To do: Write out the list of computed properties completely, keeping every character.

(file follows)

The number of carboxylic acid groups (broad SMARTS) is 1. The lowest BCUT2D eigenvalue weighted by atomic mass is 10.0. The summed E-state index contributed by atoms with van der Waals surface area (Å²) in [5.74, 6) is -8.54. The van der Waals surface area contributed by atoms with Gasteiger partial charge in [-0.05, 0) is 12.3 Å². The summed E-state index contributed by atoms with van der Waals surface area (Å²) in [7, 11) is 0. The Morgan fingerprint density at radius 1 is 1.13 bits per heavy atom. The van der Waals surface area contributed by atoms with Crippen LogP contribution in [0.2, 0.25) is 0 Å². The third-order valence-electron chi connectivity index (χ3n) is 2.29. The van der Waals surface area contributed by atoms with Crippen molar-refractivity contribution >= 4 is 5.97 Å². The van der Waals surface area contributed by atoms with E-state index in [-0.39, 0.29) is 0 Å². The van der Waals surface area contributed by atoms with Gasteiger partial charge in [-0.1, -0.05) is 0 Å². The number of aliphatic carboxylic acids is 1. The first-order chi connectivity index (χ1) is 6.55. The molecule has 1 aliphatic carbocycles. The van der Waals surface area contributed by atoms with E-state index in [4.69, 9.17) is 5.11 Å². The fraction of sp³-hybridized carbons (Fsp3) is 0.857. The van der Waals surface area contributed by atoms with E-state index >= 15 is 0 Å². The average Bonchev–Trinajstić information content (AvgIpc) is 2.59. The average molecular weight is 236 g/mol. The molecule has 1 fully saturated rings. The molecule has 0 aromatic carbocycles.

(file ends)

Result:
The number of carboxylic acid groups (broad SMARTS) is 1. The lowest BCUT2D eigenvalue weighted by atomic mass is 10.0. The summed E-state index contributed by atoms with van der Waals surface area (Å²) in [5.74, 6) is -8.54. The van der Waals surface area contributed by atoms with Gasteiger partial charge in [-0.05, 0) is 12.3 Å². The summed E-state index contributed by atoms with van der Waals surface area (Å²) in [7, 11) is 0. The Morgan fingerprint density at radius 1 is 1.13 bits per heavy atom. The van der Waals surface area contributed by atoms with Crippen LogP contribution in [0.2, 0.25) is 0 Å². The third-order valence-electron chi connectivity index (χ3n) is 2.29. The van der Waals surface area contributed by atoms with Crippen molar-refractivity contribution >= 4 is 5.97 Å². The van der Waals surface area contributed by atoms with E-state index in [-0.39, 0.29) is 0 Å². The van der Waals surface area contributed by atoms with Gasteiger partial charge in [-0.1, -0.05) is 0 Å². The number of aliphatic carboxylic acids is 1. The first-order chi connectivity index (χ1) is 6.55. The molecule has 1 aliphatic carbocycles. The van der Waals surface area contributed by atoms with E-state index in [4.69, 9.17) is 5.11 Å². The fraction of sp³-hybridized carbons (Fsp3) is 0.857. The van der Waals surface area contributed by atoms with E-state index >= 15 is 0 Å². The average Bonchev–Trinajstić information content (AvgIpc) is 2.59. The average molecular weight is 236 g/mol. The molecule has 1 fully saturated rings. The molecule has 0 aromatic carbocycles.